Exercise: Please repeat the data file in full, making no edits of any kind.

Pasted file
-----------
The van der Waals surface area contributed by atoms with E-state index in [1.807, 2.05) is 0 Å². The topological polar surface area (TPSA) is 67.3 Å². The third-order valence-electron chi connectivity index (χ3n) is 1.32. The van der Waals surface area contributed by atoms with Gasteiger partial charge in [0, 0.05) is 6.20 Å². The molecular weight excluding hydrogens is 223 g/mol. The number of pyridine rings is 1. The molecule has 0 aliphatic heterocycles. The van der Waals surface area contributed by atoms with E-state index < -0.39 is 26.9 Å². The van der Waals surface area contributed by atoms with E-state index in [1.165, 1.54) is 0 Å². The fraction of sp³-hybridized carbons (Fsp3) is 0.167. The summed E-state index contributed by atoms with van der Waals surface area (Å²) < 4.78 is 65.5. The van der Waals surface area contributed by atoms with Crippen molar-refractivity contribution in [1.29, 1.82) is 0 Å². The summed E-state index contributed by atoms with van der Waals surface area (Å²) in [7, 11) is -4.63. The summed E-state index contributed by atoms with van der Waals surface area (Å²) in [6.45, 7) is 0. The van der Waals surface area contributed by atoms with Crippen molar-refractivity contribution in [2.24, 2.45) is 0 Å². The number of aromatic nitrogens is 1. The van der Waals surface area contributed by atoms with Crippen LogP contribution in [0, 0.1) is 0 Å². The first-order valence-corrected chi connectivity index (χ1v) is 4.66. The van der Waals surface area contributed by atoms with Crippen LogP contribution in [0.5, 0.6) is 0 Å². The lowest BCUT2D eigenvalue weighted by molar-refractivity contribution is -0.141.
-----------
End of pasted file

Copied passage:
The van der Waals surface area contributed by atoms with E-state index in [1.807, 2.05) is 0 Å². The topological polar surface area (TPSA) is 67.3 Å². The third-order valence-electron chi connectivity index (χ3n) is 1.32. The van der Waals surface area contributed by atoms with Gasteiger partial charge in [0, 0.05) is 6.20 Å². The molecular weight excluding hydrogens is 223 g/mol. The number of pyridine rings is 1. The molecule has 0 aliphatic heterocycles. The van der Waals surface area contributed by atoms with E-state index < -0.39 is 26.9 Å². The van der Waals surface area contributed by atoms with E-state index in [1.165, 1.54) is 0 Å². The fraction of sp³-hybridized carbons (Fsp3) is 0.167. The summed E-state index contributed by atoms with van der Waals surface area (Å²) < 4.78 is 65.5. The van der Waals surface area contributed by atoms with Crippen molar-refractivity contribution in [1.29, 1.82) is 0 Å². The summed E-state index contributed by atoms with van der Waals surface area (Å²) in [7, 11) is -4.63. The summed E-state index contributed by atoms with van der Waals surface area (Å²) in [6.45, 7) is 0. The van der Waals surface area contributed by atoms with Crippen molar-refractivity contribution in [2.24, 2.45) is 0 Å². The number of aromatic nitrogens is 1. The van der Waals surface area contributed by atoms with Crippen LogP contribution in [0, 0.1) is 0 Å². The first-order valence-corrected chi connectivity index (χ1v) is 4.66. The van der Waals surface area contributed by atoms with Crippen LogP contribution in [0.5, 0.6) is 0 Å². The lowest BCUT2D eigenvalue weighted by molar-refractivity contribution is -0.141.